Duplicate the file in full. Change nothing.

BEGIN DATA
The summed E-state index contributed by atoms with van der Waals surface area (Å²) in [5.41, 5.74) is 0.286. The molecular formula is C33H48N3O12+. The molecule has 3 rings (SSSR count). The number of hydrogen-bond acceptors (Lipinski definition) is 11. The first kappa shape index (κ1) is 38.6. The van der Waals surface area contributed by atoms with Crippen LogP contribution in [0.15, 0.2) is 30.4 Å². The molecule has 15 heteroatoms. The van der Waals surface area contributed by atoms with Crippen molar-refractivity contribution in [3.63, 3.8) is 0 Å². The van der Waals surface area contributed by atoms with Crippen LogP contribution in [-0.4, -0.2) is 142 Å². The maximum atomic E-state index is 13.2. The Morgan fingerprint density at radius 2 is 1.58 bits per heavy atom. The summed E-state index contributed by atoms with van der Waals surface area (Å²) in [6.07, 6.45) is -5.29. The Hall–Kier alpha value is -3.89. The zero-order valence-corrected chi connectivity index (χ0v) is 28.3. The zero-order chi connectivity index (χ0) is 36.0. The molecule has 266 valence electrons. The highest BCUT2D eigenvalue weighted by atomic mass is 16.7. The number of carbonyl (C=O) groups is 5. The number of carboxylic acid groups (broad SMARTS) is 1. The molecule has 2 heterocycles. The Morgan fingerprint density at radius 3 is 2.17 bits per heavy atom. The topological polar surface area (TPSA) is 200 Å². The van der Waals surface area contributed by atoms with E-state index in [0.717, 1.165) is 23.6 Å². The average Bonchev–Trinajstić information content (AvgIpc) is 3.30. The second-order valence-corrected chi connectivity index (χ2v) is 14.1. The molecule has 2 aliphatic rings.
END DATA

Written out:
The summed E-state index contributed by atoms with van der Waals surface area (Å²) in [5.41, 5.74) is 0.286. The molecular formula is C33H48N3O12+. The molecule has 3 rings (SSSR count). The number of hydrogen-bond acceptors (Lipinski definition) is 11. The first kappa shape index (κ1) is 38.6. The van der Waals surface area contributed by atoms with Crippen LogP contribution in [0.15, 0.2) is 30.4 Å². The molecule has 15 heteroatoms. The van der Waals surface area contributed by atoms with Crippen molar-refractivity contribution in [3.63, 3.8) is 0 Å². The van der Waals surface area contributed by atoms with Crippen LogP contribution in [-0.4, -0.2) is 142 Å². The maximum atomic E-state index is 13.2. The Morgan fingerprint density at radius 2 is 1.58 bits per heavy atom. The summed E-state index contributed by atoms with van der Waals surface area (Å²) in [6.07, 6.45) is -5.29. The Hall–Kier alpha value is -3.89. The zero-order valence-corrected chi connectivity index (χ0v) is 28.3. The zero-order chi connectivity index (χ0) is 36.0. The molecule has 266 valence electrons. The highest BCUT2D eigenvalue weighted by atomic mass is 16.7. The number of carbonyl (C=O) groups is 5. The number of carboxylic acid groups (broad SMARTS) is 1. The molecule has 2 heterocycles. The Morgan fingerprint density at radius 3 is 2.17 bits per heavy atom. The topological polar surface area (TPSA) is 200 Å². The van der Waals surface area contributed by atoms with E-state index in [0.717, 1.165) is 23.6 Å². The average Bonchev–Trinajstić information content (AvgIpc) is 3.30. The second-order valence-corrected chi connectivity index (χ2v) is 14.1. The molecule has 2 aliphatic rings.